The Newham Story

Support => About the Forums => Topic started by: KenM on 05 June, 2019, 02:37:53 PM

Title: D Day memories
Post by: KenM on 05 June, 2019, 02:37:53 PM
Hi All,  tomorrow is the day that many thousand troops stormed the Normandy beaches with huge losses & many who came back were scarred for life.
Will you be commemorating the event or trying to forget?
Have you memories to tell?
Title: Re: D Day memories
Post by: harry on 06 June, 2019, 10:23:56 AM
Hi Ken I put my recollections re D Day on an earlier posting(4 th june) do people really forget if you were old enough at that time( come on you old posters from way back who must read these posts ??? )  lets be avenue!!!  Regards Harry I
Title: Re: D Day memories
Post by: KenM on 06 June, 2019, 03:15:34 PM
Hi Harry, sorry I missed your war time post on the 4th June.
D day memories seems to have taken a back seat in many peoples minds.
Much of my memory bank is bankrupt, but I can recall seeing the horsa gliders filling the skies & the troops crowding the main roads, oh & so many items connected to days leading up to D day.
Christchurch would not permit a march down the high st because it would inconvenience too many people, what a pitiful bunch of wallies, putting it mildly.

Title: Re: D Day memories
Post by: alffox on 07 June, 2019, 10:48:08 AM
DDay - Troops marching down Prince Regents Lane to the Royal Docks - presumably joining the vessels waiting to take them across o France and my abiding memories are of the soldiers emptying their pockets of all ther final cash and coins - tossing them in the road for us kids to scramble after them.    And later the Italian Prisoners of War held in some safety inside the rear gates of West Ham Stadium just by the entrance in Baxter Road.  Sitting there with not a care in the world and apparently not in fear of their lives.  So easy for them to escape but not sure many of them bothered.   Memories of a 10/11 year old and despite being evacuated firstly to Bath (phoney war) then via a Metropolitan Police exchange up to Cambois Near Blyth Northumberland and lastly Leicester - I can still remember living through the worst of the bombing - dashing across the road nightly to the shelter having been dragged out of bed when the siren went off - diving in and out of the Anderson shelter just across the road in Alnwick Road - watching doodlebugs in the sky and the devastation in the houses with windows blown out and curtains hanging by a thread.  Would not wish it on anybody.  Have been across to many of the war memorials - Omaha Beach - Arromanche - and stood in many of the German pillboxes.  And whaat about the nightly trips to Stratford Station to sleep in the tunnels with other families.  Could go on and on.

Title: Re: D Day memories
Post by: harry on 07 June, 2019, 01:39:23 PM
thanks for your memories Ken and Alf. I have often thought that there must be a different answer to the problems of wars and the total waste of life incurred and the suffering of families losing loved ones. When you consider the amount of time and money involved in making weapons whos only intention was to kill would it not have been easier to have shot Hitler and all his cronies in the first place!! but I suppose they would have done the same thing to our leaders??. this would have meant the same as the war we are discussing only on a smaller scale!!.Regards Harry.i.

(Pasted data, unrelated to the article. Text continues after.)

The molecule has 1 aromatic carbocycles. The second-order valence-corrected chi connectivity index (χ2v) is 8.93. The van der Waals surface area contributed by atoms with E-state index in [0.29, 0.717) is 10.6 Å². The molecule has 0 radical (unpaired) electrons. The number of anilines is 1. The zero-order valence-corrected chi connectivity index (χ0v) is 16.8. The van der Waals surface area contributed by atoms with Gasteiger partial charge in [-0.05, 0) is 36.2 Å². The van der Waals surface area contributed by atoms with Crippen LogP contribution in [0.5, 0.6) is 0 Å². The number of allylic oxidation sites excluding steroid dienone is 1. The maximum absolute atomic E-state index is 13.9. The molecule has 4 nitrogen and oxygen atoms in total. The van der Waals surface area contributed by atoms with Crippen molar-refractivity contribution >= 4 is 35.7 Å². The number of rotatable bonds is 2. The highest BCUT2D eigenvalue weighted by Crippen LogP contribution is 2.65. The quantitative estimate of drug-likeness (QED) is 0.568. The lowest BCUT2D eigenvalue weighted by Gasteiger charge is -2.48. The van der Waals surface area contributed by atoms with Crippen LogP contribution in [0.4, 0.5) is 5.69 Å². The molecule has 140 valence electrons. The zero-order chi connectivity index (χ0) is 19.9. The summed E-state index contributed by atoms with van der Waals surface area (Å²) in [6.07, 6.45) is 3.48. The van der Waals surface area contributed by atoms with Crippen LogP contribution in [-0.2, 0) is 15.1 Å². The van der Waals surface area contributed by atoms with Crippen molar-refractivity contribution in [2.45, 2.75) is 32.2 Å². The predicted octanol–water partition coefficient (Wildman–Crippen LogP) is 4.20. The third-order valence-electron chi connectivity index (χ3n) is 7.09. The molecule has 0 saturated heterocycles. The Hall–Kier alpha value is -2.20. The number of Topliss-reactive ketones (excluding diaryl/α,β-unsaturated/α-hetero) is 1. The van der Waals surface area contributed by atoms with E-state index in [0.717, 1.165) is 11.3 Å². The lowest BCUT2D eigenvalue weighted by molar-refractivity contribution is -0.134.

Title: Re: D Day memories
Post by: KenM on 07 June, 2019, 03:55:44 PM
Hi Alf, living in King George Ave with an Anderson shelter at the bottom of the garden I didn't have far to run when the siren sounded. Then when the all clear sounded it was a scramble to get out to look for shrapnel.
For a nipper of 5 years it was a wonderland, not appreciating the death & destruction.
Each bomb site was a playground & many were turned into allotments to provide much needed vegetables.
With a barrage balloon at the bottom of the garden we often got an early warning of an air raid.
You do surprise me that Italian POWs were held at West Ham Stadium, because British troops were also  stationed there prior to their move to the docks.
Title: Re: D Day memories
Post by: alffox on 07 June, 2019, 07:51:48 PM
Ken, I would imagine the Italian POW's were interned there towards the end of the war - probably shipped in from the battle in the Middle East but strong memories of them sitting outside their tents just inside the wire fence on the track leading to the allotments.  My old grandfather Frank Edmead grew vegetables on his plot and used to take us kids with him past the back gate. Also remember the Barrage Balloon site behind your house - Vernons.
Title: Re: D Day memories
Post by: linda co on 08 June, 2019, 07:14:56 AM
My nan lived in Lonsdale Avenue, East Ham and her garden backed onto the sewer bank. I remember her telling me that the Italian POWs used to be allowed to walk up and down there as part of their exercise. But I'm not sure where they would have been interned.
Title: Re: D Day memories
Post by: ed styles on 08 June, 2019, 05:31:29 PM
With the exception of Linda and myself ,this was just before my time ( early 1944 ) so no older relatives around now to listen to recall these events , but am a avid reader of ww11  events  .   Bless ' em all 'they are certain not forgotton in my family , maybe this period in time was not the ' good ol days ' that we sing about     

All the best Ed
Title: Re: D Day memories
Post by: linda co on 09 June, 2019, 08:45:29 AM
Hi Ed

You are right that most of the elderly relatives have sadly passed away. We still have my mum who is nearly 94 but she didn't live in Lonsdale Avenue until she married dad in 1949 so would have no memories of the Italian POWs. She has plenty of other stories about the war to tell though!